By Charlotte Tonkin
The rush for AC/DC tickets has forced an extra concert to be added at Wellington's Westpac Stadium.
Some fans queued all night, undeterred by the cold or the AC/DC policy of one price whether you sit or stand.
The Australian rockers have been around for more than 30 years, sold more than 200 million albums and pride themselves on refusing to grow up.
And Sniper Alley, their New Zealand tribute band, say you cannot put a price on the real thing.
"It has to be done," says Darrell Burton. "AC/DC isn't a band, they're a religion."
Tour promoters say $160 a ticket is a bargain for the devout.
"The tickets are the cheapest on the whole, world-wide tour," says promoter Garry van Egmond.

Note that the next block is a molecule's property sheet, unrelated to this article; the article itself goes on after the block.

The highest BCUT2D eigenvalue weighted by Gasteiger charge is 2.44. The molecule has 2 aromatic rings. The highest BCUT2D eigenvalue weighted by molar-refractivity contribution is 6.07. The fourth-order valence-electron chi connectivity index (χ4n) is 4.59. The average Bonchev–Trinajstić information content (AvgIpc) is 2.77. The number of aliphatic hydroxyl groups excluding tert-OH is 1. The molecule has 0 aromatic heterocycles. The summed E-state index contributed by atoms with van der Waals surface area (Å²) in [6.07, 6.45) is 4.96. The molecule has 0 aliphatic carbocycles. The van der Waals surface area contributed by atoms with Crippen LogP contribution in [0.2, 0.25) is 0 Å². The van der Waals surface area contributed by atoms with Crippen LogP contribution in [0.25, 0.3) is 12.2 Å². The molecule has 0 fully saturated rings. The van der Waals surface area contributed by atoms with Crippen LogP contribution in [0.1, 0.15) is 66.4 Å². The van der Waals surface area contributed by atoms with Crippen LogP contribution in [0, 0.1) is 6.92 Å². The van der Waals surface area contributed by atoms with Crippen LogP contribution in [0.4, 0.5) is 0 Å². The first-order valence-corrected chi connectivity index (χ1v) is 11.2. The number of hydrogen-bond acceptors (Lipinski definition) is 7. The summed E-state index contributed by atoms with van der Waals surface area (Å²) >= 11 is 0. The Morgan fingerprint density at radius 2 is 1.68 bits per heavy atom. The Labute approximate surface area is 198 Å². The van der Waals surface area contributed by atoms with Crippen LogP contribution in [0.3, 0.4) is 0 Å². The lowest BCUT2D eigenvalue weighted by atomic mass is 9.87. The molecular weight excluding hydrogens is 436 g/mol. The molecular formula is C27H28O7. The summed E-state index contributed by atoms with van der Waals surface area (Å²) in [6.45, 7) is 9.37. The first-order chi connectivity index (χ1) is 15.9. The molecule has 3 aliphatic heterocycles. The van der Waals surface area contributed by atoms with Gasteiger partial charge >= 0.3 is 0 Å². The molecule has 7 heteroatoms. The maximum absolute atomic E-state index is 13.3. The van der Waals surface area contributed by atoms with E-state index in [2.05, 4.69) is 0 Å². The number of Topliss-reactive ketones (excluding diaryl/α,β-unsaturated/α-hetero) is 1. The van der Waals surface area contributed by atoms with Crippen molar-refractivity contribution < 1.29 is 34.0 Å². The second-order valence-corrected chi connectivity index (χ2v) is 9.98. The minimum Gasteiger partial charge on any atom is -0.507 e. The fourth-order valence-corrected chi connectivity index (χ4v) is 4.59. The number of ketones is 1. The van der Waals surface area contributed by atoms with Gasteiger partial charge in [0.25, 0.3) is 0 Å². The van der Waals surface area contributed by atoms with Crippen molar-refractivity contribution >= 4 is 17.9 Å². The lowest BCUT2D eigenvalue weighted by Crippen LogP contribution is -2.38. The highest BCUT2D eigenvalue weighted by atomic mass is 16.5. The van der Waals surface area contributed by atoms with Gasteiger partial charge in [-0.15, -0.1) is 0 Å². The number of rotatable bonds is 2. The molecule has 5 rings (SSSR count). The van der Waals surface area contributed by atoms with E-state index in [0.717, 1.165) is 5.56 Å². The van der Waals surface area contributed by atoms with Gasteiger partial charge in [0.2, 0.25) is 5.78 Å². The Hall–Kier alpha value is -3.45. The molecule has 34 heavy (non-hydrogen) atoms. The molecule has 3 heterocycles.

And New Zealand fans will all pay $160 - which means in Wellington, whether you want to enjoy the gig from the comfort of the stands or sweat it out on the pitch, or in Auckland where there will be no seats at Western Springs anyway.
Promoters say the one-price-for-all is fairer.
"If you take the Rolling Stones and the Police, those tickets went from $350 a ticket to $99," says Mr van Egmond.
"Money's not an object for AC/DC fans," says Burton. "They will find a way to do things."
In Auckland fans went old-school to secure a ticket, queuing overnight rather than using Ticketek, whose website overloaded soon after tickets went on sale this morning.
"I tried the online thing before and I got sick of servers crashing all the time," says fan Rosie Wharakura.
Forty thousand tickets for the Wellington concert sold out in three hours, prompting a second concert for the capital.